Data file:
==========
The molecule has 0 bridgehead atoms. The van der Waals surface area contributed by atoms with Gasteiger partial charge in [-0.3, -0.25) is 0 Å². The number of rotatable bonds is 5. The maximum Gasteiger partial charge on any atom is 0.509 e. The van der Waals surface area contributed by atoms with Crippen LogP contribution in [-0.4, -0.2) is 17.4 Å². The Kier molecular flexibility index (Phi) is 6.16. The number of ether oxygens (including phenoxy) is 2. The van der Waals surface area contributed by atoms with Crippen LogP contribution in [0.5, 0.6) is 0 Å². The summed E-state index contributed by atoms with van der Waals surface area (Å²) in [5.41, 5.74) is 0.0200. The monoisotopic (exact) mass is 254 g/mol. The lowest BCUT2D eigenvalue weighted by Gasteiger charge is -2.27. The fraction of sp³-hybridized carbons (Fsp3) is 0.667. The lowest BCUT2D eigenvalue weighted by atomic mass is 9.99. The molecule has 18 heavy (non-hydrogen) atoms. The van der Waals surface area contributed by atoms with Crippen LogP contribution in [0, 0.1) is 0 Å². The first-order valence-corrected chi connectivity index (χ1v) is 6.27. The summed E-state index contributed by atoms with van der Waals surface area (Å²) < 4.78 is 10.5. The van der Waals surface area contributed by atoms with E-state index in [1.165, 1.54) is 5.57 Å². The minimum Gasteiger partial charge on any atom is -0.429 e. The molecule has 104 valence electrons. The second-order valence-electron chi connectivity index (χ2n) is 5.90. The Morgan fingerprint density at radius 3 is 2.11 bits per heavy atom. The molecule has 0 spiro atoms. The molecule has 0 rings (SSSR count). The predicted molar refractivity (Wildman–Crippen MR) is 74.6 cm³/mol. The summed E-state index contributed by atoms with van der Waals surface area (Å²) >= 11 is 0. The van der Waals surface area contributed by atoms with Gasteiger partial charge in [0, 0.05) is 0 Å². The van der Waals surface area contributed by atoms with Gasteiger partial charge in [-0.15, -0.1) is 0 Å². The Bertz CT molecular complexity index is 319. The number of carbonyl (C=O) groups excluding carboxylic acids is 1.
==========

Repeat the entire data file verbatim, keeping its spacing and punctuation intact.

The molecule has 0 bridgehead atoms. The van der Waals surface area contributed by atoms with Gasteiger partial charge in [-0.3, -0.25) is 0 Å². The number of rotatable bonds is 5. The maximum Gasteiger partial charge on any atom is 0.509 e. The van der Waals surface area contributed by atoms with Crippen LogP contribution in [-0.4, -0.2) is 17.4 Å². The Kier molecular flexibility index (Phi) is 6.16. The number of ether oxygens (including phenoxy) is 2. The van der Waals surface area contributed by atoms with Crippen LogP contribution in [0.5, 0.6) is 0 Å². The summed E-state index contributed by atoms with van der Waals surface area (Å²) in [5.41, 5.74) is 0.0200. The monoisotopic (exact) mass is 254 g/mol. The lowest BCUT2D eigenvalue weighted by Gasteiger charge is -2.27. The fraction of sp³-hybridized carbons (Fsp3) is 0.667. The lowest BCUT2D eigenvalue weighted by atomic mass is 9.99. The molecule has 18 heavy (non-hydrogen) atoms. The van der Waals surface area contributed by atoms with Crippen LogP contribution in [0, 0.1) is 0 Å². The first-order valence-corrected chi connectivity index (χ1v) is 6.27. The summed E-state index contributed by atoms with van der Waals surface area (Å²) < 4.78 is 10.5. The van der Waals surface area contributed by atoms with E-state index in [1.165, 1.54) is 5.57 Å². The minimum Gasteiger partial charge on any atom is -0.429 e. The molecule has 104 valence electrons. The second-order valence-electron chi connectivity index (χ2n) is 5.90. The Morgan fingerprint density at radius 3 is 2.11 bits per heavy atom. The molecule has 0 spiro atoms. The molecule has 0 rings (SSSR count). The predicted molar refractivity (Wildman–Crippen MR) is 74.6 cm³/mol. The summed E-state index contributed by atoms with van der Waals surface area (Å²) >= 11 is 0. The van der Waals surface area contributed by atoms with Gasteiger partial charge in [0, 0.05) is 0 Å². The van der Waals surface area contributed by atoms with Gasteiger partial charge in [-0.15, -0.1) is 0 Å². The Bertz CT molecular complexity index is 319. The number of carbonyl (C=O) groups excluding carboxylic acids is 1.